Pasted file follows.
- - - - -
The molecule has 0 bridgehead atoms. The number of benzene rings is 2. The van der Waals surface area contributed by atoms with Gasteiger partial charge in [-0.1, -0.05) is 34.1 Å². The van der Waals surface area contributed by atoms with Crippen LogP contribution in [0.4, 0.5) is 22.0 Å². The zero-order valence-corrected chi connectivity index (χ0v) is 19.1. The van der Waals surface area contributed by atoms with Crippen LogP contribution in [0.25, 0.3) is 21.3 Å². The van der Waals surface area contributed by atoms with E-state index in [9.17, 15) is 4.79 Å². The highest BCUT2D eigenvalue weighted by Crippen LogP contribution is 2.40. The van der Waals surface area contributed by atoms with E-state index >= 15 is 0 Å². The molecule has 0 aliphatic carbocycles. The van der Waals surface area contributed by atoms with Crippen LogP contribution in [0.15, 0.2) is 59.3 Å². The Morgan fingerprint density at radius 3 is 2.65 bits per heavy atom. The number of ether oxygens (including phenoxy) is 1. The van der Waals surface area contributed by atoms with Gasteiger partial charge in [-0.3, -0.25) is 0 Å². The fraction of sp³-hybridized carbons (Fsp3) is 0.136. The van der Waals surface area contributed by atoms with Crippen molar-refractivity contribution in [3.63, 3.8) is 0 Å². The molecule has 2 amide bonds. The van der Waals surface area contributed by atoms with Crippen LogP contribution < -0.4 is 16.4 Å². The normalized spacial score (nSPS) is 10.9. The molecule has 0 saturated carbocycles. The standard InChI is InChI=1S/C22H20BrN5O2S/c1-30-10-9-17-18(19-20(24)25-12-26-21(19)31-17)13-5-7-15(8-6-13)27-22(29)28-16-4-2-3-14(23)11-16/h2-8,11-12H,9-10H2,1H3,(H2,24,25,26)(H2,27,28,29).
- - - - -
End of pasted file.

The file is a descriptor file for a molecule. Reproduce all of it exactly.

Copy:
The molecule has 0 bridgehead atoms. The number of benzene rings is 2. The van der Waals surface area contributed by atoms with Gasteiger partial charge in [-0.1, -0.05) is 34.1 Å². The van der Waals surface area contributed by atoms with Crippen LogP contribution in [0.4, 0.5) is 22.0 Å². The zero-order valence-corrected chi connectivity index (χ0v) is 19.1. The van der Waals surface area contributed by atoms with Crippen LogP contribution in [0.25, 0.3) is 21.3 Å². The van der Waals surface area contributed by atoms with E-state index in [9.17, 15) is 4.79 Å². The highest BCUT2D eigenvalue weighted by Crippen LogP contribution is 2.40. The van der Waals surface area contributed by atoms with E-state index >= 15 is 0 Å². The molecule has 0 aliphatic carbocycles. The van der Waals surface area contributed by atoms with Crippen LogP contribution in [0.15, 0.2) is 59.3 Å². The Morgan fingerprint density at radius 3 is 2.65 bits per heavy atom. The number of ether oxygens (including phenoxy) is 1. The van der Waals surface area contributed by atoms with Gasteiger partial charge in [-0.3, -0.25) is 0 Å². The fraction of sp³-hybridized carbons (Fsp3) is 0.136. The van der Waals surface area contributed by atoms with Crippen molar-refractivity contribution in [3.63, 3.8) is 0 Å². The molecule has 2 amide bonds. The van der Waals surface area contributed by atoms with Crippen LogP contribution < -0.4 is 16.4 Å². The normalized spacial score (nSPS) is 10.9. The molecule has 0 saturated carbocycles. The standard InChI is InChI=1S/C22H20BrN5O2S/c1-30-10-9-17-18(19-20(24)25-12-26-21(19)31-17)13-5-7-15(8-6-13)27-22(29)28-16-4-2-3-14(23)11-16/h2-8,11-12H,9-10H2,1H3,(H2,24,25,26)(H2,27,28,29).